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Batch Priming - A Guide By An Idiot

Started by GrahamR, June 02, 2014, 11:10:20 AM

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GrahamR

So I had my first attempt at batch priming yesterday and said I would document it for anyone else planning to try it.

I was bottling a stout so wanted to keep carbonation relatively low. Guides can be found here http://www.brewersfriend.com/beer-priming-calculator/

I decided on a level of 2.0 CO2 so I used 50g of cane sugar.

This is dissolved in two cups of water

Once the water is cooled, it is then added to your freshly sanitized bottling bucket

Using my auto syphon, I then transfer my wort from the primary fermenter

The wort then mixes with the priming solution in the bottling bucket

We then bottle our beer without the need for carb drops or measuring spoons of sugar ensuring an even carbonation throughout our batch of beer.
The finished product, I always like to use 1 clear bottle.

From start to finish it took around 90 mins to prep, bottle and clean up. Much quicker then individually priming each bottle. Will be batch priming all my brews from now on.

Obviously there is risk of infection with introducing another bucket prior to bottling but so long as everything is properly cleaned then you should be ok.
Lifes Too Short To Not Make Beer

Fermenter 1 - Turquoise Lunar Showing

Fermenter 2 - Vitalift Cider

Will_D

Great post!

My Top Tip:  Use a Lucozade bottle of the same size (500 ml usually). Fill leaving a small gap, squeeze the air out and tighten the cap. Then not only can you watch the process (like you can in your clear bottle) you can also feel the bottle stiffen up as it carbs!
Remember: The Nationals are just round the corner - time to get brewing

LordEoin


Sorcerers Apprentice

June 02, 2014, 11:44:42 AM #3 Last Edit: June 02, 2014, 12:01:11 PM by Sorcerers Apprentice
Hi Will,
Not being a fan of Lucozade is there any reason for preferring their bottle over any other PET bottle? I've seen the Lucozade tip mentioned in another thread and am just wondering

PS sorry Graham I should have complimented you on the very clear guide, good work !!
There's no such thing as bad beer - some just taste better than others

GrahamR

Lifes Too Short To Not Make Beer

Fermenter 1 - Turquoise Lunar Showing

Fermenter 2 - Vitalift Cider

Qs

Did you stir the sugar at all? I've batch primed once now but I was told to stir everything. Did you skip it to avoid oxidation?

irish_goat

Quote from: Qs on June 02, 2014, 12:06:47 PM
Did you stir the sugar at all? I've batch primed once now but I was told to stir everything. Did you skip it to avoid oxidation?

You don't need to stir if you transfer to a bottling bucket, it'll get mixed up well enough when you add the beer. I sometimes skip the bottling bucket stage and just add the priming sugar solution to the FV and give it a gentle stir. Has always worked grand for me as well.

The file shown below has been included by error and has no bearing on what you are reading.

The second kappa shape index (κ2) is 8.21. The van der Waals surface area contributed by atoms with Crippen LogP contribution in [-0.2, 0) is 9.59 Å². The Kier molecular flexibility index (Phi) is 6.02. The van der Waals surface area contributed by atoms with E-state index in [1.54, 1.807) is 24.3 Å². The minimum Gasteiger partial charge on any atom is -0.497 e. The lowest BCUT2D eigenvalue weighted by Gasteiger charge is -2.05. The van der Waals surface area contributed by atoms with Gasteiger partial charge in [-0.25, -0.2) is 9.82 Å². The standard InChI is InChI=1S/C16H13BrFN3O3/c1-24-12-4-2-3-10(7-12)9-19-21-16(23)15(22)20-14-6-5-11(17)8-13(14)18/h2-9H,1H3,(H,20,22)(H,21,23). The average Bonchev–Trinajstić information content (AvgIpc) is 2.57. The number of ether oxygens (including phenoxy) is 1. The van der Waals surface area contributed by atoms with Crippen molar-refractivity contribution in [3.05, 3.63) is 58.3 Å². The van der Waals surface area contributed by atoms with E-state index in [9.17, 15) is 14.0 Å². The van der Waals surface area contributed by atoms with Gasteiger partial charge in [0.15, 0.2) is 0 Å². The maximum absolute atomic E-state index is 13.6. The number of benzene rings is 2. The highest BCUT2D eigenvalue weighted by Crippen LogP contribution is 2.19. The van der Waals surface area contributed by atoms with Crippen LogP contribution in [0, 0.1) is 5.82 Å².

Garry

Horses for courses I suppose. I usually give mine a gentle stir with a sanitised paddle just to be sure.

Great post Graham  :)

Sorcerers Apprentice

If you keep O2 pick up to a minimum by a gentle transfer between buckets and if for piece of mind a gentle stir as Garry suggests, then the yeast will use up any oxygen as part of the carbonation process.

Sent from my ST26i using Tapatalk

There's no such thing as bad beer - some just taste better than others

GrahamR

No I didn't stir in the bottling bucket, the wort transfer mixes it enough. One of the biggest positives I forgot to mention of transferring to the bottling bucket was the complete lack of sediment in your beer
Lifes Too Short To Not Make Beer

Fermenter 1 - Turquoise Lunar Showing

Fermenter 2 - Vitalift Cider

johnrm

Photography tip: clean lens before photo shoot... ;)

GrahamR

Yea, the poor oul iPhone isn't the Mae west
Lifes Too Short To Not Make Beer

Fermenter 1 - Turquoise Lunar Showing

Fermenter 2 - Vitalift Cider

LordEoin

I connect the tubing from tap to tap, then let gravity do all the work.
It also means that the beer is filled from the bottom and gets stirred well on the way without added aeration.
I generally give a gentle stir afterwards too, just to be sure the priming sugar is evenly mixed.

Will_D

Quote from: Sorcerers Apprentice on June 02, 2014, 11:44:42 AM
Hi Will,
Not being a fan of Lucozade is there any reason for preferring their bottle over any other PET bottle? I've seen the Lucozade tip mentioned in another thread and am just wondering

All sizes of Lucozade bottles are way thicker than most other PET bottles!

Also smooth surface - no ridges and the like.

The reason they ridge the bottles is to stiffen tham as they are so thin!

Big Plus: The rugby club sells a LOT of the 500 mL sport bottles
Remember: The Nationals are just round the corner - time to get brewing

Sorcerers Apprentice

Thanks Will glad to hear you're not drinking it yourself

Sent from my ST26i using Tapatalk

There's no such thing as bad beer - some just taste better than others